Interesting article in The Guardian today around fighting loneliness and the effects of the loss of human contact and touch as a result of the COVID-19 pandemic restrictions.
As humans we seek touch as a form of communication or reassurance; as an interaction between members of a community as much as between strangers, or even an intervention to prevent us from danger and harm.
However, due to the necessary movement restrictions imposed by the government’s pandemic legislation (and guidelines), we are now actively preventing human contact and even where human touch is physically possible (outdoors or in communal spaces) – we have issued guidelines and mantras against it in order to prevent the spread of a greater threat.
With over 7.7 million people now living on their own, there is a significant chunk of our population that may go days, weeks, and months without physical human interaction.
Although there may be many people with a more introverted personality who are enjoying parts of the restrictions that enable them to avoid previously awkward encounters that invaded their personal space, there are equally many extroverts whose mental health is suffering as a result of not being able to speak with people or reach out a hand or receive a gesture of support.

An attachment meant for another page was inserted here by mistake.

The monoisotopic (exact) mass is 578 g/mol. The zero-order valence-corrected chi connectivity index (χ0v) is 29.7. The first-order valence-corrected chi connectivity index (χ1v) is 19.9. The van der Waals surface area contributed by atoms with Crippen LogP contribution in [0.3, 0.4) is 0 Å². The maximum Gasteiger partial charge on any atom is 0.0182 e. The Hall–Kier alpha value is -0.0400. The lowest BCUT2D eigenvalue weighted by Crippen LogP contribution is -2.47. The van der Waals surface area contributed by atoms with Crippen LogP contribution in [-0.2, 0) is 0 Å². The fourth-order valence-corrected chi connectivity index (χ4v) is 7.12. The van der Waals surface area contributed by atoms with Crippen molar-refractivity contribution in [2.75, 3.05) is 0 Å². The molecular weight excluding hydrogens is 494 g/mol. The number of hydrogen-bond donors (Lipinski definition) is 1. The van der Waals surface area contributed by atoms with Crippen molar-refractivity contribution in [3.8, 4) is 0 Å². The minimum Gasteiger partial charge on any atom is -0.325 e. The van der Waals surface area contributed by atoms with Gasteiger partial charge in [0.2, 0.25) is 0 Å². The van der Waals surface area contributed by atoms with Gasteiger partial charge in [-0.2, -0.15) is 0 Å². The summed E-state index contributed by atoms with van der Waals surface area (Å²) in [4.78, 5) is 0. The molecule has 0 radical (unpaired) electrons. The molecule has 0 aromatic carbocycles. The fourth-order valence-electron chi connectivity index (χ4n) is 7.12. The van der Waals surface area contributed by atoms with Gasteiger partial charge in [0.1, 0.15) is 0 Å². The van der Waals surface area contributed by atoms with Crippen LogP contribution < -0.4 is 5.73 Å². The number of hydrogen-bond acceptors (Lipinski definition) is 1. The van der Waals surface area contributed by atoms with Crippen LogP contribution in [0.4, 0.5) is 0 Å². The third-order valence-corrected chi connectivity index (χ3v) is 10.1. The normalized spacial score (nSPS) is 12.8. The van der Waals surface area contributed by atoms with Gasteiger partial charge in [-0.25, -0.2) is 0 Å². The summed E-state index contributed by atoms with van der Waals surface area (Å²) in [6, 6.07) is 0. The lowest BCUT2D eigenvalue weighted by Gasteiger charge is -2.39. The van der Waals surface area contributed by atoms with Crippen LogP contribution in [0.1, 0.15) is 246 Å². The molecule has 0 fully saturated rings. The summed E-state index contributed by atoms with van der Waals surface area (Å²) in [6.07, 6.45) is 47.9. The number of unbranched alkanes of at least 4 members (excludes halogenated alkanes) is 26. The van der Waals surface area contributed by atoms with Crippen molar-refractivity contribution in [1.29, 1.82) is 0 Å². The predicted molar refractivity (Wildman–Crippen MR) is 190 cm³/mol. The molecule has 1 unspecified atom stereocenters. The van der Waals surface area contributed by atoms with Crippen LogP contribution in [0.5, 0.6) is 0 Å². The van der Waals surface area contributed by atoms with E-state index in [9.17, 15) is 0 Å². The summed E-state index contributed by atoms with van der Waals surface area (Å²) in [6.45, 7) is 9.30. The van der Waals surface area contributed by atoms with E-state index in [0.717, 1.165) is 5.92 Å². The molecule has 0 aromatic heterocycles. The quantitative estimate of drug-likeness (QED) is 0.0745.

The impact of the COVID-19 pandemic on our nation’s mental health will be felt for many years to come and possibly even for a generation as the children learn to articulate the impact of the trauma they have faced whilst lacking agency in a world governed by grownups and an invisible threat.